Steven Pitt, a prominent forensic psychiatrist who had consulted in high-profile murder cases, was shot outside his office in broad daylight Thursday afternoon. He would be one of four victims killed over the next two days within miles of each other in the Phoenix suburb of Scottsdale, Ariz.

Around the time Pitt was killed, witnesses heard a loud argument followed by gunfire, police said. The following day, two paralegals were shot inside the family law office where they worked, about 10 miles away. A psychologist was found shot to death in his office hours later.

The string of shootings raised questions about whether Pitt, 59, may have been killed because of his profession, a line of work that required him to study the minds of criminals, and whether the killings of victims working in related fields may have been connected.

Sgt. Ben Hoster, a spokesman for the Scottsdale Police Department, told reporters Saturday that Pitt’s killing was tied to the shooting of the two paralegals. The two women were shot just after 2 p.m. Friday in a law office in downtown Scottsdale, across the street from government buildings. One woman, who had been shot in the head, was able to come out of the office and flag a bus driver for help, Hoster said.

She later died at a hospital. Police followed the woman’s blood trail and found the second victim, Hoster said. The two, Veleria Sharp, 48, and Laura Anderson, 49, were paralegals for Burt, Feldman, Grenier family law firm.

The Washington Post was unable to reach Burt, Feldman, Grenier. In a statement to the Arizona Republic, the firm said:

“Laura has worked with us as family for more than ten years. Her intellect, passion and friendship has meant more to us than we can even begin to convey. She was more than a coworker, she was a friend, a mother, a grandmother, daughter and wife and gave all of herself to her family, her friends and her work.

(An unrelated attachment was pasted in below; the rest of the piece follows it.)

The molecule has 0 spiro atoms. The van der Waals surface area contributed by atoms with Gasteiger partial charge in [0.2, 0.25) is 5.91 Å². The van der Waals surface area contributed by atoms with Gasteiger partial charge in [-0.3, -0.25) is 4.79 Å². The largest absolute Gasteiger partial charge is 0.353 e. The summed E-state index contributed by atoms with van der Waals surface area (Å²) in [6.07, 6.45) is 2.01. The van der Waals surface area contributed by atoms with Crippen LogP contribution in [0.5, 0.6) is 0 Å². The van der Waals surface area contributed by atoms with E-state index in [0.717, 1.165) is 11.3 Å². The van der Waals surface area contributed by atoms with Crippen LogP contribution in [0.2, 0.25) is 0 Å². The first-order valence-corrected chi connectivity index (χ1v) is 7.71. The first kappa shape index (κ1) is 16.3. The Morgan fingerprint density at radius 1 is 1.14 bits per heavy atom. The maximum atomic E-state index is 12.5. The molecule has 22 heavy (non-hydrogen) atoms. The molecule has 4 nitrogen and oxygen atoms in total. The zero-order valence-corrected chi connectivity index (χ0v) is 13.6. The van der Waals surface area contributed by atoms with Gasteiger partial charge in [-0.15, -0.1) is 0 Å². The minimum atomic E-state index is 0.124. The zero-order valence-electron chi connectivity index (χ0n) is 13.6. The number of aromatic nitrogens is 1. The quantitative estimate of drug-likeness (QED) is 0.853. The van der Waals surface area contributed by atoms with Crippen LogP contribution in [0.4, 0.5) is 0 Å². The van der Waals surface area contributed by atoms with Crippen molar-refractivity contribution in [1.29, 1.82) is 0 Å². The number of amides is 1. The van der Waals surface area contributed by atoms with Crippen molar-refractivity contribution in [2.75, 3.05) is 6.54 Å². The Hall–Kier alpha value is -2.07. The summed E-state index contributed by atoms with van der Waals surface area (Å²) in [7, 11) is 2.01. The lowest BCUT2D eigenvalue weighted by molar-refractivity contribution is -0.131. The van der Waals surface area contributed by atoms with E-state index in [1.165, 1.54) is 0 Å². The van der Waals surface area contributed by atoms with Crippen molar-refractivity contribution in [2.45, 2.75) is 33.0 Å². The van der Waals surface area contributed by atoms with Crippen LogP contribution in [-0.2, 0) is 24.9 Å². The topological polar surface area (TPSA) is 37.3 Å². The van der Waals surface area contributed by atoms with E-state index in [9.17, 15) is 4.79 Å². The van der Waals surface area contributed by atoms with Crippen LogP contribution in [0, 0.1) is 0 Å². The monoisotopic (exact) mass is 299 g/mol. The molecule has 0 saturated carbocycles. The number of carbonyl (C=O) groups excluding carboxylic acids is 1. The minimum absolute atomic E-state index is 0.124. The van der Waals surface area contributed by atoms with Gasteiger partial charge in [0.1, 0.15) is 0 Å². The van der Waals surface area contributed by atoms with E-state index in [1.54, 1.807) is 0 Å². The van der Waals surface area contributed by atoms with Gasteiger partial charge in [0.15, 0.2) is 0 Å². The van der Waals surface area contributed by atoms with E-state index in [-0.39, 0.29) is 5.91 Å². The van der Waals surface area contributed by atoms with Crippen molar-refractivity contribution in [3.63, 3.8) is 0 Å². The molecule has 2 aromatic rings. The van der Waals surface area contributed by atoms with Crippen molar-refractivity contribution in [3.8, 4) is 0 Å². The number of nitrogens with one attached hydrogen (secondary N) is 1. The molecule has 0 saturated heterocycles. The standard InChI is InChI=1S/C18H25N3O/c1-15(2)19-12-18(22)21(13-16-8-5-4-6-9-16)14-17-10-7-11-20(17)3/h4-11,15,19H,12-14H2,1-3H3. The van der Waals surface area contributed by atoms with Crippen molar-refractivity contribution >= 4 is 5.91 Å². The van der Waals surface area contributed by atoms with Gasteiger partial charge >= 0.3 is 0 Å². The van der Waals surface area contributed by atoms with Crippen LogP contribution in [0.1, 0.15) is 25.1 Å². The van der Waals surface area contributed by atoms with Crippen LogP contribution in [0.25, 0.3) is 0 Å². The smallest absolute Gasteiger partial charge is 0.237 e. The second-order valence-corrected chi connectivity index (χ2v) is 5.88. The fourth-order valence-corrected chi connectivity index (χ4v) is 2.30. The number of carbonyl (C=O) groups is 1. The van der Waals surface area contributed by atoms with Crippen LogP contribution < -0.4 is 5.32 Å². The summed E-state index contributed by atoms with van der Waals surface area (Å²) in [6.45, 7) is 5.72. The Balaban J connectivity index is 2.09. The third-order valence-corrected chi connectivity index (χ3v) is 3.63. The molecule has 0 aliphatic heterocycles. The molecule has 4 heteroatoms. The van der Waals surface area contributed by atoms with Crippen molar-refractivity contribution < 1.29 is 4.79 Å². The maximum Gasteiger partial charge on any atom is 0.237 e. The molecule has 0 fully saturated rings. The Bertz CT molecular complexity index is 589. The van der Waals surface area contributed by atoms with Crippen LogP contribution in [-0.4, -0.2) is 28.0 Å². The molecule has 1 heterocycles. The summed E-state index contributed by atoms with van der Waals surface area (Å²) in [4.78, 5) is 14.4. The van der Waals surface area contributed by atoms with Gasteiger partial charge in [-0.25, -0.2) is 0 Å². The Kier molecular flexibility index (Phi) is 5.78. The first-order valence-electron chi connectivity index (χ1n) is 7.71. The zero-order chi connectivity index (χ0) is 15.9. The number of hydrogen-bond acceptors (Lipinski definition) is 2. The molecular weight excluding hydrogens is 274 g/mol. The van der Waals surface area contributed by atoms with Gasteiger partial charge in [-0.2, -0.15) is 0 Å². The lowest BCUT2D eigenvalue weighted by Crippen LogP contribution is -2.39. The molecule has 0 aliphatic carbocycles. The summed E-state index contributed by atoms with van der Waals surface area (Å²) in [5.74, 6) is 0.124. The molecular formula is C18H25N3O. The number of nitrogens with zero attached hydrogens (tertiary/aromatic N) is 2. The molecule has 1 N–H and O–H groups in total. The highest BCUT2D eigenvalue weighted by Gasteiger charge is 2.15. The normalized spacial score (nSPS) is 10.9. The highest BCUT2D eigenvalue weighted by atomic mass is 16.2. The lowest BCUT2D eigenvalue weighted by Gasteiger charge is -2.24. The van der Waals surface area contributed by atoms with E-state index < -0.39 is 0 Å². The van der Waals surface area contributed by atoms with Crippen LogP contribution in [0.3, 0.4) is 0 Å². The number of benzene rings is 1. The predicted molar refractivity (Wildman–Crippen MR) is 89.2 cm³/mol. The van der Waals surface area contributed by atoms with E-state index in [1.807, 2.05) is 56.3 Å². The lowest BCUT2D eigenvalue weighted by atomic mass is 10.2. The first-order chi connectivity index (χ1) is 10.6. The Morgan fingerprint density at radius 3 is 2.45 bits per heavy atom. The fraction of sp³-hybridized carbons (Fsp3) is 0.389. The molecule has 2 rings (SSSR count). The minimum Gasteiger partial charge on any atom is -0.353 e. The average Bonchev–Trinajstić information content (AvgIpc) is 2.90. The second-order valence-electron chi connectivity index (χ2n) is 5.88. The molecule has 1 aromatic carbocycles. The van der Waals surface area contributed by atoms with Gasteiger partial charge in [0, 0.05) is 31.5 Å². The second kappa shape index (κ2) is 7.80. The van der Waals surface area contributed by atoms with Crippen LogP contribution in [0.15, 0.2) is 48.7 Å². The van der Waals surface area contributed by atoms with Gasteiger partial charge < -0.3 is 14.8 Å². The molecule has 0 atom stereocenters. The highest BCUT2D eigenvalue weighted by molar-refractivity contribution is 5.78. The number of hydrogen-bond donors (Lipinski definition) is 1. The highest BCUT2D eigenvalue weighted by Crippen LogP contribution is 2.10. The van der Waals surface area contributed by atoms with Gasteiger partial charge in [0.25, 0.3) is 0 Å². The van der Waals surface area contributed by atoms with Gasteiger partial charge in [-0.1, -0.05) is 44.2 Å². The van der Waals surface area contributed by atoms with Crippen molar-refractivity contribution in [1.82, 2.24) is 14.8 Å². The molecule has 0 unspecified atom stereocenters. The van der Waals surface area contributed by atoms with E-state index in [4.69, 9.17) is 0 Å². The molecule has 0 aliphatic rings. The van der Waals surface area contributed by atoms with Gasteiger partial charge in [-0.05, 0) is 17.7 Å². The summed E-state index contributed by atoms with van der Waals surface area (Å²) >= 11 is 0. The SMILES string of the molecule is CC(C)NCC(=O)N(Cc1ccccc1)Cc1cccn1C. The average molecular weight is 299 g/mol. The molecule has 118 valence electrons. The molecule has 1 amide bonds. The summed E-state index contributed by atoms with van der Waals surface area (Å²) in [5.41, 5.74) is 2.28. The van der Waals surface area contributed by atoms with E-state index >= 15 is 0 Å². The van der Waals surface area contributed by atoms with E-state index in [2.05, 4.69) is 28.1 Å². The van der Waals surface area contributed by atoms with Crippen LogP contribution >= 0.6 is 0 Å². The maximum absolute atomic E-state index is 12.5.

Veleria was a treasured member of our work family. She brought joy, calmness, warmth and compassion to all that she did. She was a dedicated mother, wife and daughter. She and her family shared a deep passion for music and their faith.”

Hoster did not say how the deaths of Pitt, Sharp and Anderson were thought to be connected or address why the three were killed. But the Phoenix Police Department released a sketch of a man suspected of killing Pitt.

The last shooting was reported just after midnight Saturday. Police said an acquaintance found 72-year-old Marshall Levine, a psychologist and counselor, dead with a gunshot wound inside his office, located roughly halfway between Pitt’s office and the law firm.

Hoster said investigators do not know yet whether Levine’s death was connected to the others.

Pitt, a clinical associate professor of psychiatry at the University of Arizona College of Medicine in Phoenix, was known for his role in the investigation into the death of JonBenét Ramsey, a child beauty-pageant star who made national headlines in 1996 when she was found dead in her family’s home in Boulder, Colo. The 6-year-old’s parents became suspects in her death, which had been dramatized in movies and documentaries. Prosecutors announced years later that DNA tests cleared John and Patsy Ramsey in their daughter’s killing.

Pitt also helped police as they tried to solve a string of crimes that terrorized Phoenix in 2006. Mark Goudeau, nicknamed the “Baseline Rapist” and later the “Baseline Killer” because the crimes first happened along Phoenix’s Baseline Road, was convicted on more than five dozen charges, including several counts of murder, rape and kidnapping.

A biography on Pitt’s website says he also consulted and advised prosecutors in the Colorado rape case against Kobe Bryant and in the Columbine High School shooting investigation.

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